US employers react to laws. The HWB will convince employers to prevent & correct health-harming abusive conduct. The WBI HWB campaign began in 2001. WBI State Coordinators create groups of Healthy Workplace Advocates to lobby legislators.
From June 1997 until the present, the Namies have led the first and only U.S. organization dedicated to the eradication of workplace bullying that combines help for individuals via our websites & over 10,000 consultations, telephone coaching, conducting & popularizing scientific research, authoring books, producing education DVDs, leading training for professionals-unions-employers, coordinating national legislative advocacy, and providing consulting solutions for organizations. We proudly helped create the U.S. Academy of Workplace Bullying, Mobbing & Abuse.
August 7-8-9 are the dates for the next public WBI Workplace Bullying University® Training for Professionals. The location is Boise, Idaho.
Since 2008, the Drs. Namie have delivered the only comprehensive research-driven training covering all aspects of the workplace bullying phenomenon. They are the pioneers and you can learn directly from them. Passed and pending legislation is part of their work. Graduates will understand the nuances of applicable laws.
This interactive, intensive 3-day session is life-changing.
It will enable professionals to add abusive conduct to their list of specializations with the take-home lessons learned.
Professionals who have attended past sessions:
– Union officials
– HR professionals
– School bullying trainers
– Consultants to organizations
– Corporate trainers
– Former targets turned entrepreneurs
Tuition has been reduced and a deeper discount applies if registration is completed by June 30. Call today for — 360-656-6630. Visit the Workplace Bullying University website for program and registration details and testimonials from graduates.
When brainy go-getter Nicole*, 28, accepted a position at a trendy beauty start-up in New York City, she thought it was her dream job. “The company promoted itself as being progressive,” says Nicole. But her work situation devolved quickly and became more Mean Girls than The Sisterhood of the Traveling Pants.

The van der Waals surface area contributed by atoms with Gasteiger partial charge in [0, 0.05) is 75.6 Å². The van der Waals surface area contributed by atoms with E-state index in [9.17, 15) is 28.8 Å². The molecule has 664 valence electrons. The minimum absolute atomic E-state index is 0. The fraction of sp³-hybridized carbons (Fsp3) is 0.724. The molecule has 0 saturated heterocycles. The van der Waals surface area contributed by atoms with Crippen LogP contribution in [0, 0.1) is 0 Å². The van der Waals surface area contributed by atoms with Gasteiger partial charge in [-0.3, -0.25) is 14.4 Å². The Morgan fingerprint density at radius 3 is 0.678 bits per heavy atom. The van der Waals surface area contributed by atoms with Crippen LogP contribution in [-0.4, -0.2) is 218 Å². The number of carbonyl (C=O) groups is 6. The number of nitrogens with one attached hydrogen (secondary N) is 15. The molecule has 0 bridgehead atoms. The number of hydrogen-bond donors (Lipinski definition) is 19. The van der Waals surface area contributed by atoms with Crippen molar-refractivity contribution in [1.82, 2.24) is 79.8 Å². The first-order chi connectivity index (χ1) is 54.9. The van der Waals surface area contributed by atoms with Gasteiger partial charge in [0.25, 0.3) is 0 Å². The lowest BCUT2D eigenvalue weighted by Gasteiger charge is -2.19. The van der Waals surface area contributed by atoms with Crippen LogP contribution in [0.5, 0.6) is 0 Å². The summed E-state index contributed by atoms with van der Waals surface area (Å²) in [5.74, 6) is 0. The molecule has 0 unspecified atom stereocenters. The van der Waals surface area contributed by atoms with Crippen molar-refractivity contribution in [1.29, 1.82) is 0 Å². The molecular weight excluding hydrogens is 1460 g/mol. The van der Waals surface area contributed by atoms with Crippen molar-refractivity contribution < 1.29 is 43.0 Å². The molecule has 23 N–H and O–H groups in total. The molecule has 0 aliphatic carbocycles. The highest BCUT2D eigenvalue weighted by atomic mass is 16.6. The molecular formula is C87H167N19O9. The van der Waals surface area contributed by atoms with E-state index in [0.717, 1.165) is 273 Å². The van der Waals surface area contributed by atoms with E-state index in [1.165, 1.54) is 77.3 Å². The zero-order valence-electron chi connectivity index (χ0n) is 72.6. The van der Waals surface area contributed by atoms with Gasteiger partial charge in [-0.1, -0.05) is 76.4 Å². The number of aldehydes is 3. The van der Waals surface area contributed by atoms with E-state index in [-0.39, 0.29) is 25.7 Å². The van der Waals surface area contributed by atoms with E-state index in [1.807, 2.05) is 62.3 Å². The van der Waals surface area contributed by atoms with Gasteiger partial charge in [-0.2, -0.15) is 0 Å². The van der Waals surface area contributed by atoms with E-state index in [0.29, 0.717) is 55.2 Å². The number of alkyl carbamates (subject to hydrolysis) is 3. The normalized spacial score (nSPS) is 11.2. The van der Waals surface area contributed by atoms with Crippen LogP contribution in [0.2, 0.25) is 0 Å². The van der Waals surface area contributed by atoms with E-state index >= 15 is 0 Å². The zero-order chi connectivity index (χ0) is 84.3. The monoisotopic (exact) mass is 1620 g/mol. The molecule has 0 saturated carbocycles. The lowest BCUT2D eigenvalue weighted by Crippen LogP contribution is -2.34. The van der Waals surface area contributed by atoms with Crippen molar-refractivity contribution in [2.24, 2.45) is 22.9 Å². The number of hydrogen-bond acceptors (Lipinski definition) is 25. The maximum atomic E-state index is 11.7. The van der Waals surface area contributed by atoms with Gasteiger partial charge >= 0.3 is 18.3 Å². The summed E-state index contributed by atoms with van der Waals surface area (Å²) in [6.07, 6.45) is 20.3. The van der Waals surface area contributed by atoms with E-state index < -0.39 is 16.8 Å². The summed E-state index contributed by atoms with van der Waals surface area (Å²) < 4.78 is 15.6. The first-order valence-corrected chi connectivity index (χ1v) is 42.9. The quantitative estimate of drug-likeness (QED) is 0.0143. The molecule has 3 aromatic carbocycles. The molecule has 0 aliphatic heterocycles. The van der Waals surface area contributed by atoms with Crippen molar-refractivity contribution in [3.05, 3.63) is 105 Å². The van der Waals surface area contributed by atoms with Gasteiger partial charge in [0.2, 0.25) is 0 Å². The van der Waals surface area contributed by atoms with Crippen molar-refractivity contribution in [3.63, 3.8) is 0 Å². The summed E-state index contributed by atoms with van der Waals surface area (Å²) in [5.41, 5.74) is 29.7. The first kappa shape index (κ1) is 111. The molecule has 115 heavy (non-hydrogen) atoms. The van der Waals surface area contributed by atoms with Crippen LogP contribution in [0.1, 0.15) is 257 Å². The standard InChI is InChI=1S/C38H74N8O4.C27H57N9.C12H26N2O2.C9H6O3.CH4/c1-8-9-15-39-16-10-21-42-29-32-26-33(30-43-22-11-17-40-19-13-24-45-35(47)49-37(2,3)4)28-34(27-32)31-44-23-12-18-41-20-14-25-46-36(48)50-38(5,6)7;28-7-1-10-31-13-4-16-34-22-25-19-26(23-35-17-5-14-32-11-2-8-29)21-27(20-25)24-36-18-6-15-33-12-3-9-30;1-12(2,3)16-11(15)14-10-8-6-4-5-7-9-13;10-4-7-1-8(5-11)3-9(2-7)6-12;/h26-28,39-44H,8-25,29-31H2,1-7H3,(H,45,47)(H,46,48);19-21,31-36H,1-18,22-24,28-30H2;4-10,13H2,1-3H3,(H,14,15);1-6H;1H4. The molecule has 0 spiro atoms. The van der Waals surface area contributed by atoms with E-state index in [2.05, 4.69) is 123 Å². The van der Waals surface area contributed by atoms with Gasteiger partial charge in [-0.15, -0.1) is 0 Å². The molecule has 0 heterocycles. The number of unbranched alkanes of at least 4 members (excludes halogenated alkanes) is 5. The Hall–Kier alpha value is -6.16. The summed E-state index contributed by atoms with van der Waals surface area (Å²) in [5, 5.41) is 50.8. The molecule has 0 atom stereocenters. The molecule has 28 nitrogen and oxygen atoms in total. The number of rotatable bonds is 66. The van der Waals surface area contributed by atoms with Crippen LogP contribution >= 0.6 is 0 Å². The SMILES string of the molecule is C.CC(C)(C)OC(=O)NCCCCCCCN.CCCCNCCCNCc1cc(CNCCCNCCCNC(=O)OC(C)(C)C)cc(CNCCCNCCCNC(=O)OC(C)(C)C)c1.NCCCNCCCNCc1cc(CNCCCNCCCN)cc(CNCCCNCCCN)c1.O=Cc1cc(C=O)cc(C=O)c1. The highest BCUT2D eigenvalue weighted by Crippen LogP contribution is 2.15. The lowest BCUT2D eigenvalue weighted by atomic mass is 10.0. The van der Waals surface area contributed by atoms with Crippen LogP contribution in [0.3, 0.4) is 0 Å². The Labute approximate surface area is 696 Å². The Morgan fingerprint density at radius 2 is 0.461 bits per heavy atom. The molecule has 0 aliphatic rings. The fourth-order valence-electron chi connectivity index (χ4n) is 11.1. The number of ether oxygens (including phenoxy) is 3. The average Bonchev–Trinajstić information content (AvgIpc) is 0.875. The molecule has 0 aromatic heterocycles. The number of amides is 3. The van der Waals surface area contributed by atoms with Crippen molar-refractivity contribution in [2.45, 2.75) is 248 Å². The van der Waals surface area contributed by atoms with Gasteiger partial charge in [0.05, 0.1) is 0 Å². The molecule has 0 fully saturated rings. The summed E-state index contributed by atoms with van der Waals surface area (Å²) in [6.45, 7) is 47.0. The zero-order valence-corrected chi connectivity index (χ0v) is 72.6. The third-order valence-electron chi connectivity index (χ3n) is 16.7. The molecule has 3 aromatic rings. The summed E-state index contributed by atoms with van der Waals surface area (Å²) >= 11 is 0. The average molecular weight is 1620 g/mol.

Early on, when Nicole wasn’t dancing at a company party, a White coworker said to her, “You’re Black. We hired you because you could dance.” Other colleagues laughed. “I always thought that if this type of thing happened I would come back with a response, but I went to the bathroom and cried,” Nicole recalls. “I had never experienced those types of comments—racism—so blatantly in a work setting before.”
Nicole reported the incident to her immediate boss and her complaint got laddered up to the CEO. Although her superiors feigned remorse, she says, “That was the beginning of the end for me in the company.” The bully got promoted, found out Nicole “told on her” and escalated the bullying. During staff meetings, Nicole says her ideas were met with coldness; the bully rallied other coworkers not to associate with her; and more negative remarks—this time about Nicole’s naturally curly hair and clothing—ensued.
Even management turned sour, setting her up for failure by assigning impossible, vague projects. And despite Nicole’s management of million-dollar accounts, she recalls work review meetings being filled with nitpicky, unfounded accusations. “They were systematically trying to push me out without actually firing me,” says Nicole.